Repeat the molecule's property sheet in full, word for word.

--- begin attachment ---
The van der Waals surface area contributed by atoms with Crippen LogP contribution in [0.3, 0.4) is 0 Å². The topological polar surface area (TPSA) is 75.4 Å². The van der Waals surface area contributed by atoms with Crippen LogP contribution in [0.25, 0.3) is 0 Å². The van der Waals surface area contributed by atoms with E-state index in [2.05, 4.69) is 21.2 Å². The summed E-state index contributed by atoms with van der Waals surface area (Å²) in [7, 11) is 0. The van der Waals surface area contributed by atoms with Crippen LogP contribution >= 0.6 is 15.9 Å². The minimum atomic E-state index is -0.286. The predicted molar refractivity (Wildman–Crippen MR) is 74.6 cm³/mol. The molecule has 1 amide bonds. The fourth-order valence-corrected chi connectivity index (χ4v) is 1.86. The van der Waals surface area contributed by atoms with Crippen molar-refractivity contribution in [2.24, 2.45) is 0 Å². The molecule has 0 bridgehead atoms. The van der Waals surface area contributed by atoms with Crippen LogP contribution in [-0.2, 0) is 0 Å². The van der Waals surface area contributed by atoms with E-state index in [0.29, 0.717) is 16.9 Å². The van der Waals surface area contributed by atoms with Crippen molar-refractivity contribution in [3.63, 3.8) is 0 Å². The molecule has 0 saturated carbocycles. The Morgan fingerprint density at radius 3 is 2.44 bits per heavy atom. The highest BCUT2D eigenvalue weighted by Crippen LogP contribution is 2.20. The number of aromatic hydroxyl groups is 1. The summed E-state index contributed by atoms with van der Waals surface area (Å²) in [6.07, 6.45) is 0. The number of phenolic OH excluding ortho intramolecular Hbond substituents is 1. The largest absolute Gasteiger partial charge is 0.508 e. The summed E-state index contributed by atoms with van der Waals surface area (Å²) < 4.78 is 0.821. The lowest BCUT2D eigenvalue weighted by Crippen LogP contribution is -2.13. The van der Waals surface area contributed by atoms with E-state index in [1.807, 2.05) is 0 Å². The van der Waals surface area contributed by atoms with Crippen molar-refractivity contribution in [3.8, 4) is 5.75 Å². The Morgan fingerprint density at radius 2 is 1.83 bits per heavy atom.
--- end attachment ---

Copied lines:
The van der Waals surface area contributed by atoms with Crippen LogP contribution in [0.3, 0.4) is 0 Å². The topological polar surface area (TPSA) is 75.4 Å². The van der Waals surface area contributed by atoms with Crippen LogP contribution in [0.25, 0.3) is 0 Å². The van der Waals surface area contributed by atoms with E-state index in [2.05, 4.69) is 21.2 Å². The summed E-state index contributed by atoms with van der Waals surface area (Å²) in [7, 11) is 0. The van der Waals surface area contributed by atoms with Crippen LogP contribution >= 0.6 is 15.9 Å². The minimum atomic E-state index is -0.286. The predicted molar refractivity (Wildman–Crippen MR) is 74.6 cm³/mol. The molecule has 1 amide bonds. The fourth-order valence-corrected chi connectivity index (χ4v) is 1.86. The van der Waals surface area contributed by atoms with Crippen molar-refractivity contribution in [2.24, 2.45) is 0 Å². The molecule has 0 bridgehead atoms. The van der Waals surface area contributed by atoms with Crippen LogP contribution in [-0.2, 0) is 0 Å². The van der Waals surface area contributed by atoms with E-state index in [0.29, 0.717) is 16.9 Å². The van der Waals surface area contributed by atoms with Crippen molar-refractivity contribution in [3.63, 3.8) is 0 Å². The molecule has 0 saturated carbocycles. The Morgan fingerprint density at radius 3 is 2.44 bits per heavy atom. The highest BCUT2D eigenvalue weighted by Crippen LogP contribution is 2.20. The number of aromatic hydroxyl groups is 1. The summed E-state index contributed by atoms with van der Waals surface area (Å²) in [6.07, 6.45) is 0. The number of phenolic OH excluding ortho intramolecular Hbond substituents is 1. The largest absolute Gasteiger partial charge is 0.508 e. The summed E-state index contributed by atoms with van der Waals surface area (Å²) < 4.78 is 0.821. The lowest BCUT2D eigenvalue weighted by Crippen LogP contribution is -2.13. The van der Waals surface area contributed by atoms with E-state index in [1.807, 2.05) is 0 Å². The van der Waals surface area contributed by atoms with Crippen molar-refractivity contribution in [3.8, 4) is 5.75 Å². The Morgan fingerprint density at radius 2 is 1.83 bits per heavy atom.